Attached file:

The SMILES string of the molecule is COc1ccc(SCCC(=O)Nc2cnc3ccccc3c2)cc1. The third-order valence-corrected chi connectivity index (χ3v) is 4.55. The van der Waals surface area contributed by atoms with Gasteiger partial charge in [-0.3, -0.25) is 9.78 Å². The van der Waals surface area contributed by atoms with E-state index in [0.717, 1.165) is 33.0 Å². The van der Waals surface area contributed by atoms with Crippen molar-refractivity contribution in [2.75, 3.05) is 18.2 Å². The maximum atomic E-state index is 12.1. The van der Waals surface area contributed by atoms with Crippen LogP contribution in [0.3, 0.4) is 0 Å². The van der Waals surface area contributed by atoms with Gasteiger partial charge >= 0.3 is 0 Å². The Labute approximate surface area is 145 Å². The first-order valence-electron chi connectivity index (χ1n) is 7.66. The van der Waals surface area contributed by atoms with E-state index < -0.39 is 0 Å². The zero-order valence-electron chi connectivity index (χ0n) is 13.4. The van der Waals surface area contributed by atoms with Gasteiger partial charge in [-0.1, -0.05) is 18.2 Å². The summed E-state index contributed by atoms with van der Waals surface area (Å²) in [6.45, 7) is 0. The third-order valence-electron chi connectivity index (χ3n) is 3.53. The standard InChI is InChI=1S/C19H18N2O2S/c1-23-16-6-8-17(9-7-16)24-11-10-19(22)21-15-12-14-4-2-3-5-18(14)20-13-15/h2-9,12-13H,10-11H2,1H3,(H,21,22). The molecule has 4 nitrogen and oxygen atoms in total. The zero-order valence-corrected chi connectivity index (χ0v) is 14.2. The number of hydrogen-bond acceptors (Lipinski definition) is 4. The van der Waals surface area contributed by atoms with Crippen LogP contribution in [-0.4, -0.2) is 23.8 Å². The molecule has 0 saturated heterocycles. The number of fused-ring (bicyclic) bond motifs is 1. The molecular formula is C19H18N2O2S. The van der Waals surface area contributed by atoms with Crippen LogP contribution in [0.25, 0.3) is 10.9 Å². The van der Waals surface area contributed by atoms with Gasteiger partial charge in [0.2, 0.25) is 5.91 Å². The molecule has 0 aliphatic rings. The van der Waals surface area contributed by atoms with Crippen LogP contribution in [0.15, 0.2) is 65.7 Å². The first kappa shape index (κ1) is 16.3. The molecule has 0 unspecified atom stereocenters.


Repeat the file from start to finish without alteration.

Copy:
The SMILES string of the molecule is COc1ccc(SCCC(=O)Nc2cnc3ccccc3c2)cc1. The third-order valence-corrected chi connectivity index (χ3v) is 4.55. The van der Waals surface area contributed by atoms with Gasteiger partial charge in [-0.3, -0.25) is 9.78 Å². The van der Waals surface area contributed by atoms with E-state index in [0.717, 1.165) is 33.0 Å². The van der Waals surface area contributed by atoms with Crippen molar-refractivity contribution in [2.75, 3.05) is 18.2 Å². The maximum atomic E-state index is 12.1. The van der Waals surface area contributed by atoms with Crippen LogP contribution in [0.3, 0.4) is 0 Å². The van der Waals surface area contributed by atoms with Gasteiger partial charge >= 0.3 is 0 Å². The Labute approximate surface area is 145 Å². The first-order valence-electron chi connectivity index (χ1n) is 7.66. The van der Waals surface area contributed by atoms with E-state index < -0.39 is 0 Å². The zero-order valence-electron chi connectivity index (χ0n) is 13.4. The van der Waals surface area contributed by atoms with Gasteiger partial charge in [-0.1, -0.05) is 18.2 Å². The summed E-state index contributed by atoms with van der Waals surface area (Å²) in [6.45, 7) is 0. The third-order valence-electron chi connectivity index (χ3n) is 3.53. The standard InChI is InChI=1S/C19H18N2O2S/c1-23-16-6-8-17(9-7-16)24-11-10-19(22)21-15-12-14-4-2-3-5-18(14)20-13-15/h2-9,12-13H,10-11H2,1H3,(H,21,22). The molecule has 4 nitrogen and oxygen atoms in total. The zero-order valence-corrected chi connectivity index (χ0v) is 14.2. The number of hydrogen-bond acceptors (Lipinski definition) is 4. The van der Waals surface area contributed by atoms with Crippen LogP contribution in [-0.4, -0.2) is 23.8 Å². The molecule has 0 saturated heterocycles. The number of fused-ring (bicyclic) bond motifs is 1. The molecular formula is C19H18N2O2S. The van der Waals surface area contributed by atoms with Crippen LogP contribution in [0.25, 0.3) is 10.9 Å². The van der Waals surface area contributed by atoms with Gasteiger partial charge in [0.2, 0.25) is 5.91 Å². The molecule has 0 aliphatic rings. The van der Waals surface area contributed by atoms with Crippen LogP contribution in [0.15, 0.2) is 65.7 Å². The first kappa shape index (κ1) is 16.3. The molecule has 0 unspecified atom stereocenters.